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NFL 2014-15 Schedule: How Does CBS's Prime-time Slate Compare With NBC And ESPN's?

Max Meyer |
April 24, 2014 | 11:08 a.m. PDT

Senior Sports Editor


CBS's Thursday Night Football package was announced on Wednesday night. (Twitter/@NFL)
CBS's Thursday Night Football package was announced on Wednesday night. (Twitter/@NFL)
The 2014-15 NFL schedule was released on Wednesday night, and the first thing all football fans do once it's released is check to see how many times their team is playing on prime time. NBC and ESPN get several outstanding games on Sunday Night Football and Monday Night Football respectively. The networks both deserve it too, as they will be spending a combined $2.85 billion (ESPN at $1.9 billion, NBC at $950 million) this season for their contracts.

A new player, however, entered the prime-time battle. CBS was awarded the NFL's Thursday Night package for fewer than $300 million for this season. CBS will get to broadcast eight of games with the NFL Network simulcasting them. This includes a Saturday game on Week 16 since the NFL doesn't own the Week 1 Thursday night game. NBC has the first game of the season, which is Green Bay Packers at Seattle Seahawks on Thursday, September 4.

The rest of the Thursday night package will be televised on NFL Network, including the other Saturday game in Week 16. Jim Nantz and Phil Simms will be the announcers for the games, even when the NFL Network exclusively televises the games.

The NFL also promised CBS that they would get strong match-ups. In fact, this is what SportsBusiness Daily's John Ourand wrote about the situation:

"This year’s release has created even more anticipation among the league’s TV partners, thanks to the presence of CBS’s first Thursday night package. Media executives are expecting that schedule to more closely resemble NBC’s high-profile “Sunday Night Football” package than the slate of games NFL Network has carried on Thursday nights over the past several years.

Not only that, but multiple media sources are expecting the CBS package to appear much stronger than ESPN’s “Monday Night Football” package, too."

While CBS doesn't get to exclusively broadcast their prime-time games, did they get the best deal compared to NBC and ESPN? After all, for their prime-time games, CBS is paying more than three times less than NBC, and an astounding more than six times less than ESPN. Let's take a look at several factors to see which network got the best deal from the NFL for their prime-time schedule.

Cost Per Game And Other Advantages

ESPN's $1.9 billion gives them at least one Monday Night Football game per week, excluding Week 17. To make up for it however, they get two of them in Week 1. Also, they will be televising one NFL playoff game this season for the first time ever. So $1.9 billion stretched out over 18 games is $105.6 million per each contest.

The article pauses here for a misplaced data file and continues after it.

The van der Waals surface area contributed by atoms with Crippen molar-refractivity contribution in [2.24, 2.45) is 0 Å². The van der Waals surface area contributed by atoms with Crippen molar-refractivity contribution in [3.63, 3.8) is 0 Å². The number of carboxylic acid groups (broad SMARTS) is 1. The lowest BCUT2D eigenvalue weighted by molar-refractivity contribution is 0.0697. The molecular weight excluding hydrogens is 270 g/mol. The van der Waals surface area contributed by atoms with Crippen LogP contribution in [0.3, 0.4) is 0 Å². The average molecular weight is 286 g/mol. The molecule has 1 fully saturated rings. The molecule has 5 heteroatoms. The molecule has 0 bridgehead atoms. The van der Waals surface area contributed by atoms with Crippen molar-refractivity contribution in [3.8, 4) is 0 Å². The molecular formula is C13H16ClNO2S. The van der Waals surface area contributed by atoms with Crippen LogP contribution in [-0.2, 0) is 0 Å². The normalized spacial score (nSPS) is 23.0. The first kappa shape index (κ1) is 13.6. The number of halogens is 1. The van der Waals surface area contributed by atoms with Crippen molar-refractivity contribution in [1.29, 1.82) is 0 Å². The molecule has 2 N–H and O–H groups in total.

NBC gets 17 Sunday Night Football games, and two Thursday football games. One of them is the aforementioned Packers-Seahawks battle in Week 1. The other is the Seahawks at the San Francisco 49ers on Thanksgiving night. NBC gets to televise two playoff games this season, one Wild Card and one Divisional Round game.

NBC also has the power to flex their games, which means the NFL can swap their Sunday Night game for an earlier, and perceived better, Sunday afternoon game that would have been televised on CBS or FOX. Starting this season, the NFL will get to flex up to two games total through Weeks 5-10 and can flex any game after Week 11. Before this year, the NFL could not flex any games into Sunday Night Football until Week 11.

So for 21 games, and the potential to get even better games by the NFL flexing them into their schedule, NBC is paying $950 million. That comes out to $45.2 million per game.

Since, CBS's package is close to, but not exactly $300 million, for this article's sake, I estimate it at $290 million. Their prime-time slate includes eight games, so they will be paying $36.3 million per game.

Now, to even things out, since CBS will be televising their prime-time games from Weeks 2-8 and 16, those will also be the games that I'll be looking at for NBC and ESPN to compare. How much does it cost each network to televise eight of those games? CBS and NBC will be showing theirs for $290.4 and $361.6 million respectively. ESPN's $844.8 million for eight prime-time games is higher than both of the other networks combined.

How Good Are The Teams?

One way to determine a team's popularity is by judging their recent success. Teams that finished with a good record last season are more likely to be on prime-time television compared to teams that finished in last place. By compiling the last year's records of all of the teams that will be playing at night over that eight-week period, you get a clearer picture of how each network's games stack up.

The records for the teams playing on each network's prime-time games for Week 2-8 and 16 are as follows:

CBS: 123-131-2 (.484%)
NBC: 166-89-1 (.651%)
ESPN: 140-116 (.547%)

CBS's teams, based on last season's record, simply cannot compare to those of NBC and ESPN. How were the records of their teams compared to the seven Thursday Night games that will be shown on the NFL Network from Weeks 9-16 (excluding Week 13 because of Thanksgiving).

NFL Network: 113-111 (.504%)


How Valuable Are The Teams And Their Fan Bases?